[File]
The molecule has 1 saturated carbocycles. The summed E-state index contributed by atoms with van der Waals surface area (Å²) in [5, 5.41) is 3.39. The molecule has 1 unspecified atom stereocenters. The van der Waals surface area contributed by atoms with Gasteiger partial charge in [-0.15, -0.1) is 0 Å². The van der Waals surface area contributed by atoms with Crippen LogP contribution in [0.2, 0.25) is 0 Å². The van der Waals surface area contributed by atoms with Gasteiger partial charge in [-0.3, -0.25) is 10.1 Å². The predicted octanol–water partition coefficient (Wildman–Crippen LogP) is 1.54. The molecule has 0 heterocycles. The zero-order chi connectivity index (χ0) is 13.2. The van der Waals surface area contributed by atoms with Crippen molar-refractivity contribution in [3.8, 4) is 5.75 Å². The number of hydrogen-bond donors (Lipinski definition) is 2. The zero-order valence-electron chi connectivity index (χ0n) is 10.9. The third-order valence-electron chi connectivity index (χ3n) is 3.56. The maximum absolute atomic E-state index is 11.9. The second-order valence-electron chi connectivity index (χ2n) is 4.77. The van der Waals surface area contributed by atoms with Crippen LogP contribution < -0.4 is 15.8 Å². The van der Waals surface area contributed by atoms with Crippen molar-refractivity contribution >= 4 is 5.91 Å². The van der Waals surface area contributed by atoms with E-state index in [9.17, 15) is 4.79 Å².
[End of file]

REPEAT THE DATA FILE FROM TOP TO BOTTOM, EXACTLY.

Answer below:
The molecule has 1 saturated carbocycles. The summed E-state index contributed by atoms with van der Waals surface area (Å²) in [5, 5.41) is 3.39. The molecule has 1 unspecified atom stereocenters. The van der Waals surface area contributed by atoms with Gasteiger partial charge in [-0.15, -0.1) is 0 Å². The van der Waals surface area contributed by atoms with Crippen LogP contribution in [0.2, 0.25) is 0 Å². The van der Waals surface area contributed by atoms with Gasteiger partial charge in [-0.3, -0.25) is 10.1 Å². The predicted octanol–water partition coefficient (Wildman–Crippen LogP) is 1.54. The molecule has 0 heterocycles. The zero-order chi connectivity index (χ0) is 13.2. The van der Waals surface area contributed by atoms with Crippen molar-refractivity contribution in [3.8, 4) is 5.75 Å². The number of hydrogen-bond donors (Lipinski definition) is 2. The zero-order valence-electron chi connectivity index (χ0n) is 10.9. The third-order valence-electron chi connectivity index (χ3n) is 3.56. The maximum absolute atomic E-state index is 11.9. The second-order valence-electron chi connectivity index (χ2n) is 4.77. The van der Waals surface area contributed by atoms with Crippen LogP contribution < -0.4 is 15.8 Å². The van der Waals surface area contributed by atoms with Crippen molar-refractivity contribution >= 4 is 5.91 Å². The van der Waals surface area contributed by atoms with E-state index in [9.17, 15) is 4.79 Å².